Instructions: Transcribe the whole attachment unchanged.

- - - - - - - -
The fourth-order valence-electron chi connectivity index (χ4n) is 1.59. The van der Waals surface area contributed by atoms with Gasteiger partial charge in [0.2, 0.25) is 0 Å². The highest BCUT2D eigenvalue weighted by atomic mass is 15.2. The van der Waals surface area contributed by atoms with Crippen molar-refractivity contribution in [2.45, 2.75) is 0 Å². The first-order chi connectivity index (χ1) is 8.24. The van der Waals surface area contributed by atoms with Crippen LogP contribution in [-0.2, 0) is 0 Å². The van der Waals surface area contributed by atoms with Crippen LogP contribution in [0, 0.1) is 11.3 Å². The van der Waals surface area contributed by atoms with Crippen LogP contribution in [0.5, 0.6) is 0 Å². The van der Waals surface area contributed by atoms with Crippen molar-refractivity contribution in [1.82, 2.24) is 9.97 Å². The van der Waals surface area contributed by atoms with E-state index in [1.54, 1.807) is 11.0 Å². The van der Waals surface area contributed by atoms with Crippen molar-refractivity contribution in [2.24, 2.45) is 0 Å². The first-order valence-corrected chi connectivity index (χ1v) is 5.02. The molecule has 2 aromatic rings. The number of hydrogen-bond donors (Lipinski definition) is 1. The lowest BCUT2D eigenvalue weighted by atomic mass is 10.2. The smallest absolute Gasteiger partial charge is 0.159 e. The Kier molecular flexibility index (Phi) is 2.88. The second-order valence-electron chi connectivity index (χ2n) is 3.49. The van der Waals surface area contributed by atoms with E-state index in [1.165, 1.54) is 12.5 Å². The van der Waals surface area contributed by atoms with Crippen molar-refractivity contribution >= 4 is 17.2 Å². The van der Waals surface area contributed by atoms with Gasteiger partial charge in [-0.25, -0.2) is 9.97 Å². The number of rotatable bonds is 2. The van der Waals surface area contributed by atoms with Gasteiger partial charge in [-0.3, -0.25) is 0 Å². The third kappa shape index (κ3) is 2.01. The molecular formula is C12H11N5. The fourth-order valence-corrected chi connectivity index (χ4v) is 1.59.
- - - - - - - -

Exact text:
The fourth-order valence-electron chi connectivity index (χ4n) is 1.59. The van der Waals surface area contributed by atoms with Gasteiger partial charge in [0.2, 0.25) is 0 Å². The highest BCUT2D eigenvalue weighted by atomic mass is 15.2. The van der Waals surface area contributed by atoms with Crippen molar-refractivity contribution in [2.45, 2.75) is 0 Å². The first-order chi connectivity index (χ1) is 8.24. The van der Waals surface area contributed by atoms with Crippen LogP contribution in [-0.2, 0) is 0 Å². The van der Waals surface area contributed by atoms with Crippen LogP contribution in [0, 0.1) is 11.3 Å². The van der Waals surface area contributed by atoms with Crippen LogP contribution in [0.5, 0.6) is 0 Å². The van der Waals surface area contributed by atoms with Crippen molar-refractivity contribution in [1.82, 2.24) is 9.97 Å². The van der Waals surface area contributed by atoms with E-state index in [1.54, 1.807) is 11.0 Å². The van der Waals surface area contributed by atoms with Crippen molar-refractivity contribution in [2.24, 2.45) is 0 Å². The first-order valence-corrected chi connectivity index (χ1v) is 5.02. The molecule has 2 aromatic rings. The number of hydrogen-bond donors (Lipinski definition) is 1. The lowest BCUT2D eigenvalue weighted by atomic mass is 10.2. The smallest absolute Gasteiger partial charge is 0.159 e. The Kier molecular flexibility index (Phi) is 2.88. The second-order valence-electron chi connectivity index (χ2n) is 3.49. The van der Waals surface area contributed by atoms with E-state index in [1.165, 1.54) is 12.5 Å². The van der Waals surface area contributed by atoms with Crippen molar-refractivity contribution >= 4 is 17.2 Å². The van der Waals surface area contributed by atoms with Gasteiger partial charge in [-0.25, -0.2) is 9.97 Å². The number of rotatable bonds is 2. The van der Waals surface area contributed by atoms with Gasteiger partial charge in [-0.3, -0.25) is 0 Å². The third kappa shape index (κ3) is 2.01. The molecular formula is C12H11N5. The fourth-order valence-corrected chi connectivity index (χ4v) is 1.59.